The relation between 21st-century skills and digital skills: A systematic literature review

Ester van Laar* (Corresponding Author), Alexander J.A.M. van Deursen, Johannes A.G.M. van Dijk, Jos de Haan

*Corresponding author for this work

Research output: Contribution to journalReview articleAcademicpeer-review

214 Citations (Scopus)
6 Downloads (Pure)

Abstract

Innovation starts with people, making the human capital within the workforce decisive. In a fast-changing knowledge economy, 21st-century digital skills drive organizations' competitiveness and innovation capacity. Although such skills are seen as crucial, the digital aspect integrated with 21st-century skills is not yet sufficiently defined. The main objectives of this study were to (1) examine the relation between 21st-century skills and digital skills; and (2) provide a framework of 21st-century digital skills with conceptual dimensions and key operational components aimed at the knowledge worker. A systematic literature review was conducted to synthesize the relevant academic literature concerned with 21st-century digital skills. In total, 1592 different articles were screened from which 75 articles met the predefined inclusion criteria. The results show that 21st-century skills are broader than digital skills – the list of mentioned skills is far more extensive. In addition, in contrast to digital skills, 21st-century skills are not necessarily underpinned by ICT. Furthermore, we identified seven core skills: technical, information management, communication, collaboration, creativity, critical thinking and problem solving. Five contextual skills were also identified: ethical awareness, cultural awareness, flexibility, self-direction and lifelong learning.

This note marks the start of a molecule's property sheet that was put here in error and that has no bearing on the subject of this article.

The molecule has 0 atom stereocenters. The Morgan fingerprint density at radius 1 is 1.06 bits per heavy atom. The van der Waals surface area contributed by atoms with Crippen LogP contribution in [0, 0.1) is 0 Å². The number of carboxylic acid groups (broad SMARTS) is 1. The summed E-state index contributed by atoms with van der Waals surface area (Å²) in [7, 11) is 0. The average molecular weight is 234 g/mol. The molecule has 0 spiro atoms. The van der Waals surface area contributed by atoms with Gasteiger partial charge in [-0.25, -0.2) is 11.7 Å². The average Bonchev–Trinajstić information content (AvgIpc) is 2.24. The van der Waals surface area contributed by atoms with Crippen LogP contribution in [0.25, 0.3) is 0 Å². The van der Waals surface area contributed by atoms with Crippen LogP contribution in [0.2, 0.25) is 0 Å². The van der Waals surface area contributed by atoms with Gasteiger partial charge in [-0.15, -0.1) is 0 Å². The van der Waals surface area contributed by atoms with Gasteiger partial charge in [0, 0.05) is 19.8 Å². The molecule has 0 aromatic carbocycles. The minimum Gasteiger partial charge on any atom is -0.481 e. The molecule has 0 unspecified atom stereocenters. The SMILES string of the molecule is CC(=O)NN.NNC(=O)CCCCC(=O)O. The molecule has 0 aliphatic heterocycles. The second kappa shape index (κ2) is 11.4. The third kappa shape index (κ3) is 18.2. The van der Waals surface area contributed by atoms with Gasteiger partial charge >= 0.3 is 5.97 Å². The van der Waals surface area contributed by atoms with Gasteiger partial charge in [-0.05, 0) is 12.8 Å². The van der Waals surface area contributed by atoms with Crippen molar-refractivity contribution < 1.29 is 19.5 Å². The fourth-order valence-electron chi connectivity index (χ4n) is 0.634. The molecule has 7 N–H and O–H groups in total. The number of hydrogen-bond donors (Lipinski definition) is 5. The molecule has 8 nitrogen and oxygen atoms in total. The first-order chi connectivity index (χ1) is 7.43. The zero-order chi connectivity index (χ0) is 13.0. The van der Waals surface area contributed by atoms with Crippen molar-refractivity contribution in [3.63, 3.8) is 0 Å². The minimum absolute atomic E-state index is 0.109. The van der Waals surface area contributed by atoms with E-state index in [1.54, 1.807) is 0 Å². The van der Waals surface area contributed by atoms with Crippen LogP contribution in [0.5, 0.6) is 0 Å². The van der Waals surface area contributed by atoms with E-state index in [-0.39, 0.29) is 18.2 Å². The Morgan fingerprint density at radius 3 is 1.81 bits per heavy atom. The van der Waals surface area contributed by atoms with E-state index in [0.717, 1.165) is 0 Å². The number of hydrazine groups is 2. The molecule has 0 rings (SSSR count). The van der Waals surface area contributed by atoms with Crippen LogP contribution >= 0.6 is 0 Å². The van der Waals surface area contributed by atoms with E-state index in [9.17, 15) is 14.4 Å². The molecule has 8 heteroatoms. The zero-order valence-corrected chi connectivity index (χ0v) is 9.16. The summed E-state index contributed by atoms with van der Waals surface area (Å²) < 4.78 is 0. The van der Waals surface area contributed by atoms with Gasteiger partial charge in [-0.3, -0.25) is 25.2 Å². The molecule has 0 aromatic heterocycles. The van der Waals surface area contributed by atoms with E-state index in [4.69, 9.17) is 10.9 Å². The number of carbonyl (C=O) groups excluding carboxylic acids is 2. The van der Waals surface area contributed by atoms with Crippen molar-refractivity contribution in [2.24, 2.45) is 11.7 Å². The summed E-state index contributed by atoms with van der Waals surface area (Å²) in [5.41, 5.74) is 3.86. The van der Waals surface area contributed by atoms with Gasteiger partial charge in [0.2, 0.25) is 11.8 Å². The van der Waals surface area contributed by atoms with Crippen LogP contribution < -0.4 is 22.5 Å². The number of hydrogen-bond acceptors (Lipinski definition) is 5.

Original languageEnglish
Pages (from-to)577-588
JournalComputers in human behavior
Volume72
DOIs
Publication statusPublished - 2017

Keywords

  • 21st-Century skills
  • Digital skills
  • Digital Literacy
  • Labor
  • Systematic literature review

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